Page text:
GEFCom2014 had a super strong start. Within the first 4 weeks, we have had 225, 138, 126 and 135 solvers in the load, price, wind and solar tracks respectively. Totally 345 people have joined the LinkedIn group Global Energy Forecasting Competition. While many winning teams of GEFCom2012 came back to GEFCom2014 with very strong performance, several new faces also topped some of the tasks. Having been monitoring the competition from the back end, I am so excited about the ups and downs on the leaderboards. I really wish I could join the game in person.

The evaluation period of GEFCom2014 is starting in less than 2 days. I'd like to offer some recommendations, so that the contestants fully understand what makes a winning solution. Some of them may be overlapping with my previous post, GEFCom2014 is ON - 8 Tips before You Join the Game, but I think it's important to cover them again here.

Monday, September 8, 2014

I'm Hiring AGAIN, for BigDEAL

I have been building my lab since joining UNC Charlotte last year. I named the lab "BigDEAL", for Big Data Energy Analytics Laboratory. Over the past 12 months, the BigDEAL has attracted more than $2.5M of donations and research funding from 5 industry donors and 9 project sponsors. The members of the BigDEAL have completed three projects and is currently working on three other projects. For more information, please visit the BigDEAL webpage.

Now I'm hiring again, for BigDEAL.

Sunday, September 7, 2014

Load Forecasting Terminology: 32 Terms in 12 Posts

Using the precise terminology is a necessary step towards effective communication. As mentioned in my Foresight article "Energy Forecasting: Past, Present and Future", the forecasting practice has a long history in the utility industry, in fact, over 100 years. While load forecasting plays a vital role in many business applications, the usage of different terms is quite messy. Everyone may have his/her own definition of everything in this area. I'm creating a new label "terminology" to host a series of posts on load forecasting terminology. I would like to cover as many ambiguous terms as possible. Here is a tentative list:
  1. Load, demand, energy and power
  2. Forecasting and backcasting
  3. Forecasting and planning
  4. Forecasting, forecast and forecaster 
  5. Very short, short, medium and long term load forecasting
  6. Model, variable, parameter and function
  7. Linear models and linear relationship
  8. Training, validation and test
  9. Weather normalization and load normalization
  10. Prediction interval and confidence interval
  11. Probability forecasting and probabilistic forecasting
  12. Reliability (for planning) and reliability (for forecasting)
  13. Quantile, quartile and percentile
  14. Resolution (for time series data) and resolution (for probabilistic forecasts)
  15. Forecasting and data mining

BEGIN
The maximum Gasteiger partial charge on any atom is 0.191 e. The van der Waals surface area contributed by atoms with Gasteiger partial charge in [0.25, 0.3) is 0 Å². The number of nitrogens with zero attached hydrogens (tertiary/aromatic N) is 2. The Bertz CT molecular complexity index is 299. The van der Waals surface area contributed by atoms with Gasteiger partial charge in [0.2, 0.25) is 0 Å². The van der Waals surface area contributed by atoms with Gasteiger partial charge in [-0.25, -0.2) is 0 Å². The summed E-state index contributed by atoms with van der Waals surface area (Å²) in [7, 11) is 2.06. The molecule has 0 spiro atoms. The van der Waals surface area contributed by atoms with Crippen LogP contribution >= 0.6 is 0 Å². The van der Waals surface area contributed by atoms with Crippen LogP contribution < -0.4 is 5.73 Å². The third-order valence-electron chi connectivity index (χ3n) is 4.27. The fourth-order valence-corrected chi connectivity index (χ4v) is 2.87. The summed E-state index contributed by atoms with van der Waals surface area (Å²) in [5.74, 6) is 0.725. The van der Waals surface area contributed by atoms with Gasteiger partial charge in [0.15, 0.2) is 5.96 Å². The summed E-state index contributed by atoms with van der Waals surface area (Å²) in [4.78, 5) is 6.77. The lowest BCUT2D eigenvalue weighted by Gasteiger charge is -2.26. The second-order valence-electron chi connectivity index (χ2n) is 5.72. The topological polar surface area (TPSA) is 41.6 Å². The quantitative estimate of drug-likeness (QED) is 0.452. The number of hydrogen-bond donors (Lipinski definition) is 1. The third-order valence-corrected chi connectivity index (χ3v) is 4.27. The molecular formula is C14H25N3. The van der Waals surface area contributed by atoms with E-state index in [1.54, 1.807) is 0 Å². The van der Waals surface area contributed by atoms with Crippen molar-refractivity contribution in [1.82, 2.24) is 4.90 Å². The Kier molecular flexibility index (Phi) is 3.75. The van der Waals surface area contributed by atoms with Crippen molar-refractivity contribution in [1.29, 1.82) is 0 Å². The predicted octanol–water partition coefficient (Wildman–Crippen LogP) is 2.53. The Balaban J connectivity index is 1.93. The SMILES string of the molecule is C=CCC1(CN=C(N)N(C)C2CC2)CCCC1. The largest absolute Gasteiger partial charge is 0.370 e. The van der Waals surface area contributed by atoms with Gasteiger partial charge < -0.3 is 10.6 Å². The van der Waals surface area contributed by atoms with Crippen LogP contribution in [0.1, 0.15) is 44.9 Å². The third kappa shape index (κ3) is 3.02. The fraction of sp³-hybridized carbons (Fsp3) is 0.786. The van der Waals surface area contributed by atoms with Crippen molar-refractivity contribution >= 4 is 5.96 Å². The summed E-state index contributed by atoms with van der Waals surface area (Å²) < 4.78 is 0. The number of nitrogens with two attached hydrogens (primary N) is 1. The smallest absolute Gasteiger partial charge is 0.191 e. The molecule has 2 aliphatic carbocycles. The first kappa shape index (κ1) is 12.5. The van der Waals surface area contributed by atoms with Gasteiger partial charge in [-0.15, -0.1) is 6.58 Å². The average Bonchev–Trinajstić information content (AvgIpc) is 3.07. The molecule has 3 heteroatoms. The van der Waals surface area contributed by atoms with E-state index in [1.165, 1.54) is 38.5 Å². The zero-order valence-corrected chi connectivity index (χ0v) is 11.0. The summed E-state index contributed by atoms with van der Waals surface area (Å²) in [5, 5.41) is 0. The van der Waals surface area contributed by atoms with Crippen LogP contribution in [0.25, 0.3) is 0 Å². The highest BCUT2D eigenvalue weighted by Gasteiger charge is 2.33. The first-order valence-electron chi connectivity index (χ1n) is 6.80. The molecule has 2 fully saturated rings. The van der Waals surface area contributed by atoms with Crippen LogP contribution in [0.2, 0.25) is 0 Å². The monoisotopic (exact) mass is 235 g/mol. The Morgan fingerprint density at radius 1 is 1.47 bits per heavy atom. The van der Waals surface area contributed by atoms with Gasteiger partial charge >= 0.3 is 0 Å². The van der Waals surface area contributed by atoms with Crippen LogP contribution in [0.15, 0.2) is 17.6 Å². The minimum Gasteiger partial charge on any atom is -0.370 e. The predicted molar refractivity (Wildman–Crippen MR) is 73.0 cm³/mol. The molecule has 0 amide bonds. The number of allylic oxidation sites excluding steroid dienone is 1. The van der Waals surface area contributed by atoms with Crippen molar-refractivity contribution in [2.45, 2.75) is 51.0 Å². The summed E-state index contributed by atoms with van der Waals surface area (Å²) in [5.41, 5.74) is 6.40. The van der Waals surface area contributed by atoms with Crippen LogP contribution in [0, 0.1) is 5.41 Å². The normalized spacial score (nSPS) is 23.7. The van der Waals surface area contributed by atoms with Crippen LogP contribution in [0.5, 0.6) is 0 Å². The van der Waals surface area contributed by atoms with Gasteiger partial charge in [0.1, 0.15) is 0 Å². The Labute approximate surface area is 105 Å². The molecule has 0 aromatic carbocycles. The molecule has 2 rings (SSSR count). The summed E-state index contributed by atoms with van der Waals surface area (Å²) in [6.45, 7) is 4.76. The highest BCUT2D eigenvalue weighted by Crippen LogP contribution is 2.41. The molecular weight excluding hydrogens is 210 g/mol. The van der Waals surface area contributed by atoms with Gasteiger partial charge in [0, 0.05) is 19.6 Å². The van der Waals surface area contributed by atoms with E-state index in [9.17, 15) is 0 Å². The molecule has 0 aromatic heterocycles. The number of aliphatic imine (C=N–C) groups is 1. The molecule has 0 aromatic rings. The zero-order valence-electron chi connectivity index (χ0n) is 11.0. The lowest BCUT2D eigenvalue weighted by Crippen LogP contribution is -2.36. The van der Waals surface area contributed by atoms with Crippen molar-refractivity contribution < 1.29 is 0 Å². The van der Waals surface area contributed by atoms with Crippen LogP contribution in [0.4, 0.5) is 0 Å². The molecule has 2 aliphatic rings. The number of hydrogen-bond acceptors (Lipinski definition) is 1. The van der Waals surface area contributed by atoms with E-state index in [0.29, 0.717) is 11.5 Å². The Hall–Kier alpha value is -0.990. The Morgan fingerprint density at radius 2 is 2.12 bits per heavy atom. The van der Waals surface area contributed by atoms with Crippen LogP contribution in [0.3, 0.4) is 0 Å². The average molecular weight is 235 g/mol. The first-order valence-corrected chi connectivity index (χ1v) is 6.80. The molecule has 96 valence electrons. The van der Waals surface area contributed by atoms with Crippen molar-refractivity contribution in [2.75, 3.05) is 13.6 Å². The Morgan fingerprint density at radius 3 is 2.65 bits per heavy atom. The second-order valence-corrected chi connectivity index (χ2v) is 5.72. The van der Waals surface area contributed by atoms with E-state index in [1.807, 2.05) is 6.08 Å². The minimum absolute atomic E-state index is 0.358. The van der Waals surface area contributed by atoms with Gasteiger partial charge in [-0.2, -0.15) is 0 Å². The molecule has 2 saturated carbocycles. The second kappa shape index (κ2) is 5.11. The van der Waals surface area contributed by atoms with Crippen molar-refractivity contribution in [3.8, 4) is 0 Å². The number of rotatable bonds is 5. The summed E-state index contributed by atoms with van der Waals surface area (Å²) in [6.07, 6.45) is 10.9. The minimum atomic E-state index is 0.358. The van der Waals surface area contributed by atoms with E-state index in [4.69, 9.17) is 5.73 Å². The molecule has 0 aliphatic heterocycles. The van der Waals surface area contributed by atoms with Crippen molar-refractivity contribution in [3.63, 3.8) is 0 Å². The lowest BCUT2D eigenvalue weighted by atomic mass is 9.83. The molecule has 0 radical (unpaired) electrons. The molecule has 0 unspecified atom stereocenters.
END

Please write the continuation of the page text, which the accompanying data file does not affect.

16. Econometric model and statistical model
  17. Coincidence factor and diversity factor
  18. Billing month and calendar month
If you can think of other confusing terms, please let me know. I will add the new ones after #12. As I'm moving along, I will also add links to the new posts. 

Tuesday, September 2, 2014

Job Opening at SCE: Senior Integrated Demand Analysis and Forecasting Planner

Posting a job for SCE. The position is in the same team as the previous SCE jobs I posted here. If you are interested, you can search through SCE job site using the job number 71008358. Alternatively, you can search under "Senior Integrated Demand Analysis and Forecasting Planner". The posting will be up and open until Sept. 10th.

Monday, September 1, 2014

IIF Student Forecasting Awards for Energy Analytics

Today is Labor Day. Thanks to the International Institute of Forecasters (IIF), I received my first Labor Day gift, an email notification of the IIF student forecasting award for five years.

While the interested readers can get the details from the IIF website, here are a few highlights:

  • The awards are offered by the IIF to the top-performing students in undergraduate and graduate level forecasting courses. 
  • No more than 20 awards are available across all universities. 
  • No more than one subject can be eligible for an IIF award at the same university. 
  • Each star student will receive $100, a Certificate of Achievement from the IIF, and one year’s free membership of the Institute, with all its attendant benefits. 

Friday, August 15, 2014

GEFCom2014 is ON - 8 Tips before You Join the Game

After one full year of planning and implementation, I'm pleased to announce that the Global Energy Forecasting Competition 2014 is ON. Please visit to look for the four tracks.

For now, I will defer all the thanks to the end of the competition. (BTW, it will have to be a long thank-you letter, because so many people have devoted so many days and nights to set up this competition.) Instead, I would spend my last sleepless night before the competition to provide a few tips and instructions to the GEFCom2014 contestants: